Right now I am trying to figure out what to do about moving. I was promised a very large sum of money for contract work that I have successfully finished. I have demanded payment but even though this was for a well publicized request for extensive and sometimes dangerous research, I still haven’t been paid. My lawyer says they will pay up. Psychologically, speaking, what is wrong with people who put other people through this when they can just write a check? Meanwhile I am on a microvacation and might see if a relative might be up for a short visit.
Dr. Chalmer answers:
Liz, I think there can be a lot of reasons why people don’t pay money they owe. Of course, sometimes people don’t pay because they don’t have the money, and don’t want to tell you that. Other times, they have the money and know they owe it, but don’t want to pay you, and as a species we’re well equipped to come up with justifications for not doing things we know we should do but don’t want to do.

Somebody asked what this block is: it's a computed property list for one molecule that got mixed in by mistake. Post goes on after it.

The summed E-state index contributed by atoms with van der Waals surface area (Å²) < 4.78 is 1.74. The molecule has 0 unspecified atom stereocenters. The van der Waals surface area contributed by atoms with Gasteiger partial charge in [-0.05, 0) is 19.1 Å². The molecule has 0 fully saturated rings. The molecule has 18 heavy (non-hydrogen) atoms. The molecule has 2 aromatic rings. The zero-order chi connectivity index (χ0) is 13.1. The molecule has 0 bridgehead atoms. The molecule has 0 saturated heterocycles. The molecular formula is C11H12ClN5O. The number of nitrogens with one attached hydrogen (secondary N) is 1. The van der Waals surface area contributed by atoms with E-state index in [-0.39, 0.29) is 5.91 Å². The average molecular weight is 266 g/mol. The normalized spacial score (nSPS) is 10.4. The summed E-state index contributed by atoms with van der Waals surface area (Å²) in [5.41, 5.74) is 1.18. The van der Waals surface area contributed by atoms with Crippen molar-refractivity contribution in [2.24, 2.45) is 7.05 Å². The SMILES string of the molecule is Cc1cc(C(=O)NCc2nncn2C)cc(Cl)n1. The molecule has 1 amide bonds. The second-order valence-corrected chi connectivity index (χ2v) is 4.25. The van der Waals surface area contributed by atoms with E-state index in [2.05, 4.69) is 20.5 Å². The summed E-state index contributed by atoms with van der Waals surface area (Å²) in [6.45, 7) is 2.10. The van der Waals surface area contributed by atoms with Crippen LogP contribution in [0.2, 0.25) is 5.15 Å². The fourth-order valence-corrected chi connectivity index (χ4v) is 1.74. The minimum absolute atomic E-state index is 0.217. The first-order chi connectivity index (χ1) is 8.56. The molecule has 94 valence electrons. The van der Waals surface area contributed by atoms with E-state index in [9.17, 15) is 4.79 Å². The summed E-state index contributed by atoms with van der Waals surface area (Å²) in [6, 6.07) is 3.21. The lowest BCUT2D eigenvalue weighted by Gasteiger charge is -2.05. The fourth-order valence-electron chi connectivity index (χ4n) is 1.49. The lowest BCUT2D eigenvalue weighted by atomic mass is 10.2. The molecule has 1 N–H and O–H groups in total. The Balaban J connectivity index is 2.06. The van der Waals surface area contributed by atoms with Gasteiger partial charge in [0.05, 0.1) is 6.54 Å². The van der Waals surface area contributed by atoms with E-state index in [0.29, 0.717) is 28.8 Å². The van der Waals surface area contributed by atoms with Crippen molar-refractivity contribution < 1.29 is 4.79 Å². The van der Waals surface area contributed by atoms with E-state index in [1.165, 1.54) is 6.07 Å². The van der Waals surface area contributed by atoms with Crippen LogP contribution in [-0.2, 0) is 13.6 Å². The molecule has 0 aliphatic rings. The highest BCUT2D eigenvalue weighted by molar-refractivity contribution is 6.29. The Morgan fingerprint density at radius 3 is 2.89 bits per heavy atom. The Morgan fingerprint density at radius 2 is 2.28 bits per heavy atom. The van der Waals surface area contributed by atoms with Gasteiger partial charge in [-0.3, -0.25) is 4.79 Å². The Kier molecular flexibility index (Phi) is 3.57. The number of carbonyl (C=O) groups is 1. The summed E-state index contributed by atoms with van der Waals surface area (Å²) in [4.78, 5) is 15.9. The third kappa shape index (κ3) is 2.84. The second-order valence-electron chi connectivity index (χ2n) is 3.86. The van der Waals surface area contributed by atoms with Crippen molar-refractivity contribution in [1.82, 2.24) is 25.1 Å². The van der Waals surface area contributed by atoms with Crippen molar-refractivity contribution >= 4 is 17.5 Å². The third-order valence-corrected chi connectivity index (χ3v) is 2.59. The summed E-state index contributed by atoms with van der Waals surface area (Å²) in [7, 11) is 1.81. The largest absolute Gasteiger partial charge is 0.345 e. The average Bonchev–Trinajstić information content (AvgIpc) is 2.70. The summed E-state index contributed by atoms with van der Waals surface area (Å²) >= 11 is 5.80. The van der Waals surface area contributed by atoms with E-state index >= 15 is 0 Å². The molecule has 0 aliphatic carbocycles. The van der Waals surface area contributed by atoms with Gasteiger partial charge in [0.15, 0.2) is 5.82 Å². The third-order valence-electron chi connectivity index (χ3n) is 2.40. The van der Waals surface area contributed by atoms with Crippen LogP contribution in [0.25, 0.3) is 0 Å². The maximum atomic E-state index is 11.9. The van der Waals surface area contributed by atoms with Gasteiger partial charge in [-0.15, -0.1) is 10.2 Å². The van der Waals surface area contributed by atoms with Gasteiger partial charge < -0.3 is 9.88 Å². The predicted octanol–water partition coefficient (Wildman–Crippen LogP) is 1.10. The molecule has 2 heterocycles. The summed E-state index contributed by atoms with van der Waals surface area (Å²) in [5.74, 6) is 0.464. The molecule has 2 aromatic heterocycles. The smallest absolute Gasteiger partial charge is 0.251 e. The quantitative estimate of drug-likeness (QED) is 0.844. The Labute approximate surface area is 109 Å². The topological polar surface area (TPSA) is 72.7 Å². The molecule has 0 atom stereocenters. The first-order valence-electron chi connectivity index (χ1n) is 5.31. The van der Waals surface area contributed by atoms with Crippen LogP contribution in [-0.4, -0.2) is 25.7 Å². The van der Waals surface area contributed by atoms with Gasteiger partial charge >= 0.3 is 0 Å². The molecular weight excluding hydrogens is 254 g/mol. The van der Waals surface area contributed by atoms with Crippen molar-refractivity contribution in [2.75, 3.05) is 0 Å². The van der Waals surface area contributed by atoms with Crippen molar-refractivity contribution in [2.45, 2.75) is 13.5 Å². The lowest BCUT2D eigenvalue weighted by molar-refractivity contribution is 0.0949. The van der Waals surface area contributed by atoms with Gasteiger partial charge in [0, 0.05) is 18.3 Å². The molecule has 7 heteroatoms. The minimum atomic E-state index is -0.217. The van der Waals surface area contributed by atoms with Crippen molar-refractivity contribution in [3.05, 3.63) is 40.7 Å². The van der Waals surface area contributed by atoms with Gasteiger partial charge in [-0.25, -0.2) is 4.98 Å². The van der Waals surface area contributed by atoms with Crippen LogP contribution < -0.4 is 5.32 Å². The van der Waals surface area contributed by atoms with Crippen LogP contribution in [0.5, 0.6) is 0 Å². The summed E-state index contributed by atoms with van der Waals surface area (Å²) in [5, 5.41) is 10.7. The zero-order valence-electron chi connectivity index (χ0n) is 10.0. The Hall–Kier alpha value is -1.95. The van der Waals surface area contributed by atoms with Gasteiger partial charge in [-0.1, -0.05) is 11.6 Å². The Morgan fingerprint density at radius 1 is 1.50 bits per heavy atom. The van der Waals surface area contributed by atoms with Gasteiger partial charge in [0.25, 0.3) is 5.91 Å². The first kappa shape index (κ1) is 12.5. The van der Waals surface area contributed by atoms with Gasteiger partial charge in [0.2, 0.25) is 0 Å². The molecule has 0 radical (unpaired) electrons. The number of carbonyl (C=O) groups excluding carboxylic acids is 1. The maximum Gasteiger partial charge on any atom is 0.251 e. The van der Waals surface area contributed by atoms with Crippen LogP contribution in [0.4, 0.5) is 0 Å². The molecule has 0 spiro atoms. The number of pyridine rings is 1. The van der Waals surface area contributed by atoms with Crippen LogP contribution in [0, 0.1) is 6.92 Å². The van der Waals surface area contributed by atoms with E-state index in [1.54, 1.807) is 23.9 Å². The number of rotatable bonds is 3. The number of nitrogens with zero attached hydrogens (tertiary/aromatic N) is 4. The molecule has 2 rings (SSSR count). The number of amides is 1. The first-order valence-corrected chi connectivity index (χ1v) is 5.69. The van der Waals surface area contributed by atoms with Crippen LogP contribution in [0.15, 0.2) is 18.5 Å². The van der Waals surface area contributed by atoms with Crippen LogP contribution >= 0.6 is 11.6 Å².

In situations like this I like to assume good will—in other words, don’t take it personally—and handle it through legal channels, which it sounds like you’re doing. There isn’t necessarily anything wrong psychologically with the person who isn’t paying you. They have their reasons, which you don’t need to worry about. You just need to get paid, and your lawyer has reassured that you will. If not, work with your lawyer to see what your options are. In the meantime, enjoy your microvacation!